Even though the Division Series begins on Tuesday night, and the World Series may not end until November 5th, arbitration season is coming quickly, and MLBTradeRumors.com published its widely followed estimates of what players filing for arbitration could earn.
The Orioles have seven players eligible for arbitration: outfielders Austin Hays, Cedric Mullins and Anthony Santander, reliever Dillon Tate, starter Austin Voth, shortstop Jorge Mateo and catcher Cam Gallagher.
John Means, who had Tommy John surgery in April and whose timetable for 2023 is unknown, is the only player on the Orioles’ roster signed for next season. Means agreed to a two-year contract in May, avoiding arbitration for 2023, and his salary next year will be $2,975,000.
Santander is in his third year of arbitration eligibility. He still has another year left. In 2021, he didn’t settle with the Orioles, and received $2.1 million after losing a hearing. This season, he settled for $3.15 million before the lockout.
In 2022, Santander led the Orioles with 33 home runs and 89 RBIs but hit only .240 with a .773 OPS.
TradeRumors estimates that Santander could get $7.5 million in arbitration. There’s been chatter in both 2021 and 2022 that Santander could be traded, but his power numbers are so strong that the guess here is that the Orioles hold on to him—at least until next July.
Mullins is in his first year of arbitration eligibility, and though his 2022 season wasn’t as strong as 2021, when he became the first Oriole to hit 30 home runs and steal 30 bases in a season, it was more than respectable. The centerfielder had a 5.7 WAR (Wins Above Replacement) in 2021, and a 3.3 WAR this season. However, Mullins’ defensive WAR increased this season from .4 to 1.0.
Mullins had nine assists and didn’t make an error in 2022. Last year, he had seven assists and made six errors.
His batting average dropped from .291 to .258, and he hit 16 home runs, down from 30. He drove in five more runs (64) than he did last year and stole 34 bases, four more than he did in a year ago, finishing second in the American League to Mateo, who had 35. MLBTradeRumors predicts that Mullins could earn $4.4 in his first year of arbitration eligibility.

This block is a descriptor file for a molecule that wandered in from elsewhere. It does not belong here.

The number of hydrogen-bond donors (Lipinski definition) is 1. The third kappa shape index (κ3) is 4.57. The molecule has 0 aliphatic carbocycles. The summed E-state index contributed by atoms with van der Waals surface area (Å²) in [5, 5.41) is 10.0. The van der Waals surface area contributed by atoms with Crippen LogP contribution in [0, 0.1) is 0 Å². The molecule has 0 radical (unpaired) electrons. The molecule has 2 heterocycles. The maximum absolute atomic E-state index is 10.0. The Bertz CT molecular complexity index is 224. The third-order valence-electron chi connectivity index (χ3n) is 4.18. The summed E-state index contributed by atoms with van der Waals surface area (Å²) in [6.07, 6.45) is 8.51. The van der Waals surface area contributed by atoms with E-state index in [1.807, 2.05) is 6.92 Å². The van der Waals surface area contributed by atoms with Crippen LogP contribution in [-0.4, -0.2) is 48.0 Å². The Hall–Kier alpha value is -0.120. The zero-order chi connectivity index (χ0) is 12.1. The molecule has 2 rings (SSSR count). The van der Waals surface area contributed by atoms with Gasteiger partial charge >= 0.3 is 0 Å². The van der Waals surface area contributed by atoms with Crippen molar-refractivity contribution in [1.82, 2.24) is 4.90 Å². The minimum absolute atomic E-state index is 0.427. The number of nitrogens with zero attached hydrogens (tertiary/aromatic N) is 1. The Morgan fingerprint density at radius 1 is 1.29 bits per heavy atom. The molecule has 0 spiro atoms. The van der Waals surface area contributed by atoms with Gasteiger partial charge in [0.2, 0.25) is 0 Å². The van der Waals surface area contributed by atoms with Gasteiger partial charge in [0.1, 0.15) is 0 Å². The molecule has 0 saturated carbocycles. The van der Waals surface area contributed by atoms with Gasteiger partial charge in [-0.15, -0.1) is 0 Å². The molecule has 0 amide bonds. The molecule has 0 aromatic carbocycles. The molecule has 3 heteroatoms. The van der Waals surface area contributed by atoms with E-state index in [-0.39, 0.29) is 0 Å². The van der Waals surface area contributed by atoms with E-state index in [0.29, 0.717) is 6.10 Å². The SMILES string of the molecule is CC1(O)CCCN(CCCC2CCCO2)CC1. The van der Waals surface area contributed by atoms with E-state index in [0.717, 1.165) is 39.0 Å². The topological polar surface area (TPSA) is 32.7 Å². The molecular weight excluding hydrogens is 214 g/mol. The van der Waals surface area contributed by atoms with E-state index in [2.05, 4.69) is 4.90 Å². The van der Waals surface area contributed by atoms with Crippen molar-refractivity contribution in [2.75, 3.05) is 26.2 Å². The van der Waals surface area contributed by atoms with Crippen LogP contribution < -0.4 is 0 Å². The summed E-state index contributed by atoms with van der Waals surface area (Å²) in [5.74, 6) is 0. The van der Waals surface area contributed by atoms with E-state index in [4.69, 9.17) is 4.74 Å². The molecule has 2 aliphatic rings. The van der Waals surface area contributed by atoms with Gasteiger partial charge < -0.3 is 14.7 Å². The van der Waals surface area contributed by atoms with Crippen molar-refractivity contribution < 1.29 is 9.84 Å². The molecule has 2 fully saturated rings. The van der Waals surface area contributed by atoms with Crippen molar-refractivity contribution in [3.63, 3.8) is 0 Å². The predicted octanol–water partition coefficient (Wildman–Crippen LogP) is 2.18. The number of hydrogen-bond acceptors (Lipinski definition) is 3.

Hays’ first-half numbers were strong. He hit .270 with 12 home runs and 46 RBIs and a .779 OPS. In the second half, Hays slumped to .220 with 4 home runs and just 14 RBIs with a .626 OPS.
A stronger second half could have helped Hays at the arbitration table. MLBTR estimates that he’ll get $3.1 million, and it wouldn’t be a shock to see him packaged for starting pitching, especially if the Orioles think Kyle Stowers is ready to play regularly.
But the Orioles might be selling low on Hays, and with Stowers and Colton Cowser on the horizon, they could hold off on a trade until next July or next offseason.
Voth’s is an interesting case. Picked up off waivers in June from Washington, Voth was a solid starter, who went 5-4 with a 3.04 earned-run average in 22 games, 17 starts with the Orioles. The Orioles have a number of candidates for the rotation in 2023, and they could see Voth as a swingman. His estimated salary is $2 million.
Dillon Tate had an effective 2022, with a 4-4 record and 3.05 ERA and five saves in six chances. His estimated salary is $1.5 million.
Mateo’s 35 steals in 44 attempts led the American League, and he hit 13 home runs with 50 RBIs, but he hit only .221 and struck out more than five times as often as he walked (147/27). Walking as rarely as he did helped contribute to his subpar .267 on-base percentage.
Mateo is a rare player whose defensive play helped his WAR more than his offense did. He has a 3.3 WAR with a 2.3 defensive WAR.
Gallagher was claimed off waivers from San Diego last month and was around the team for the last 10 days of the season, but wasn’t active. He hit just .218 in 15 games for Kansas City and, after parts of six big leagues seasons, all with the Royals, Gallagher has amassed enough service time for arbitration eligibility.
Gallagher could be a candidate to be Adley Rutschman’s backup next year, but an estimated $1 million price tag for a catcher with just 171 big league games since 2017 may be a little high for the Orioles, especially with Anthony Bemboom, who was sent to Norfolk when Rutschman arrived, added to the roster last week.
Note: Right-handed reliever Anthony Castro, who was designated for assignment, cleared waivers and was assigned outright to Triple-A Norfolk.
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